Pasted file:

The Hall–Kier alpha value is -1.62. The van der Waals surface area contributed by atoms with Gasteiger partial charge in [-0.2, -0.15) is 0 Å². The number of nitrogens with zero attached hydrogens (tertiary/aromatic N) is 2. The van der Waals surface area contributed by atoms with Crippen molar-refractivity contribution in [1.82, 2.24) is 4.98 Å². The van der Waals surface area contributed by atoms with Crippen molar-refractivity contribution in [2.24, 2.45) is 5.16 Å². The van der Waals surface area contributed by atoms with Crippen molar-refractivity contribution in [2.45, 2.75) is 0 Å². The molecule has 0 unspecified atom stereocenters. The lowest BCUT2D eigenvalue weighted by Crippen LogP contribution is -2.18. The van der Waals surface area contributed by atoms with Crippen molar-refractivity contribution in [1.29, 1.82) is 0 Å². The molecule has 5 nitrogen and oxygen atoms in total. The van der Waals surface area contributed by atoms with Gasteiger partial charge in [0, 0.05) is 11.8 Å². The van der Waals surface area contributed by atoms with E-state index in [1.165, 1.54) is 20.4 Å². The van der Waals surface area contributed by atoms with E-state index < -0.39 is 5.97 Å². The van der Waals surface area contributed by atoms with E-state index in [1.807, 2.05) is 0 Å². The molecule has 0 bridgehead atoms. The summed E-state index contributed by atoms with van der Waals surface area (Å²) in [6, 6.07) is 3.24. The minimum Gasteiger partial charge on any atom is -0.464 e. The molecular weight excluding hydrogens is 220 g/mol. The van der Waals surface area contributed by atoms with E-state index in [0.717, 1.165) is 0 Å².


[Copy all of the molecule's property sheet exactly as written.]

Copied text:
The Hall–Kier alpha value is -1.62. The van der Waals surface area contributed by atoms with Gasteiger partial charge in [-0.2, -0.15) is 0 Å². The number of nitrogens with zero attached hydrogens (tertiary/aromatic N) is 2. The van der Waals surface area contributed by atoms with Crippen molar-refractivity contribution in [1.82, 2.24) is 4.98 Å². The van der Waals surface area contributed by atoms with Crippen molar-refractivity contribution in [2.24, 2.45) is 5.16 Å². The van der Waals surface area contributed by atoms with Crippen molar-refractivity contribution in [2.45, 2.75) is 0 Å². The molecule has 0 unspecified atom stereocenters. The lowest BCUT2D eigenvalue weighted by Crippen LogP contribution is -2.18. The van der Waals surface area contributed by atoms with Crippen molar-refractivity contribution in [1.29, 1.82) is 0 Å². The molecule has 5 nitrogen and oxygen atoms in total. The van der Waals surface area contributed by atoms with Gasteiger partial charge in [0, 0.05) is 11.8 Å². The van der Waals surface area contributed by atoms with E-state index in [1.165, 1.54) is 20.4 Å². The van der Waals surface area contributed by atoms with E-state index < -0.39 is 5.97 Å². The van der Waals surface area contributed by atoms with E-state index in [1.807, 2.05) is 0 Å². The molecule has 0 bridgehead atoms. The summed E-state index contributed by atoms with van der Waals surface area (Å²) in [6, 6.07) is 3.24. The minimum Gasteiger partial charge on any atom is -0.464 e. The molecular weight excluding hydrogens is 220 g/mol. The van der Waals surface area contributed by atoms with E-state index in [0.717, 1.165) is 0 Å².